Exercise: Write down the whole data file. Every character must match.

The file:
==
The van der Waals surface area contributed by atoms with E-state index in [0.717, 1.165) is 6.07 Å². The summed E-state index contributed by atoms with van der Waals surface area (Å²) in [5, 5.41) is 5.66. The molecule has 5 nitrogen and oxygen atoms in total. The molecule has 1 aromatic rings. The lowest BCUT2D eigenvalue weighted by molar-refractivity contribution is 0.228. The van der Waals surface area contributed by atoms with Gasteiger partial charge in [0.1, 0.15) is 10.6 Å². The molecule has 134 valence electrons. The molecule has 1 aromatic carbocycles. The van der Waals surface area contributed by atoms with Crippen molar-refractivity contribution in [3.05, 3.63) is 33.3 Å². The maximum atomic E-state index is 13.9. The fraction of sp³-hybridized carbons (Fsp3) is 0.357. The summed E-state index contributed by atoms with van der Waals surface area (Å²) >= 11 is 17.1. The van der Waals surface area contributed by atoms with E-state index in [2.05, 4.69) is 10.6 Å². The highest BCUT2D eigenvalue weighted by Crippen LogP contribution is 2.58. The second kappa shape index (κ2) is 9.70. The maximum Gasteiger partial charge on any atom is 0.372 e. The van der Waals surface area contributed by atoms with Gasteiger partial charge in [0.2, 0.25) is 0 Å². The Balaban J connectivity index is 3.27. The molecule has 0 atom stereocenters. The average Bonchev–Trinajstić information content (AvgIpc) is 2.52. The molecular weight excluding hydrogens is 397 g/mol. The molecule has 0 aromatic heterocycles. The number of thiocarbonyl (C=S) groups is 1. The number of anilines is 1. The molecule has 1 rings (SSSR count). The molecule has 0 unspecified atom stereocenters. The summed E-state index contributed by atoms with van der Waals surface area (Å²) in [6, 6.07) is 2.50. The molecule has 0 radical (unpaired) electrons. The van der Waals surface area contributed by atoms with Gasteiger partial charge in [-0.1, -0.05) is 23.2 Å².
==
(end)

The van der Waals surface area contributed by atoms with E-state index in [0.717, 1.165) is 6.07 Å². The summed E-state index contributed by atoms with van der Waals surface area (Å²) in [5, 5.41) is 5.66. The molecule has 5 nitrogen and oxygen atoms in total. The molecule has 1 aromatic rings. The lowest BCUT2D eigenvalue weighted by molar-refractivity contribution is 0.228. The van der Waals surface area contributed by atoms with Gasteiger partial charge in [0.1, 0.15) is 10.6 Å². The molecule has 134 valence electrons. The molecule has 1 aromatic carbocycles. The van der Waals surface area contributed by atoms with Crippen molar-refractivity contribution in [3.05, 3.63) is 33.3 Å². The maximum atomic E-state index is 13.9. The fraction of sp³-hybridized carbons (Fsp3) is 0.357. The summed E-state index contributed by atoms with van der Waals surface area (Å²) >= 11 is 17.1. The van der Waals surface area contributed by atoms with E-state index in [2.05, 4.69) is 10.6 Å². The highest BCUT2D eigenvalue weighted by Crippen LogP contribution is 2.58. The second kappa shape index (κ2) is 9.70. The maximum Gasteiger partial charge on any atom is 0.372 e. The van der Waals surface area contributed by atoms with Gasteiger partial charge in [0.2, 0.25) is 0 Å². The Balaban J connectivity index is 3.27. The molecule has 0 atom stereocenters. The average Bonchev–Trinajstić information content (AvgIpc) is 2.52. The molecular weight excluding hydrogens is 397 g/mol. The molecule has 0 aromatic heterocycles. The number of thiocarbonyl (C=S) groups is 1. The number of anilines is 1. The molecule has 1 rings (SSSR count). The molecule has 0 unspecified atom stereocenters. The summed E-state index contributed by atoms with van der Waals surface area (Å²) in [6, 6.07) is 2.50. The molecule has 0 radical (unpaired) electrons. The van der Waals surface area contributed by atoms with Gasteiger partial charge in [-0.1, -0.05) is 23.2 Å².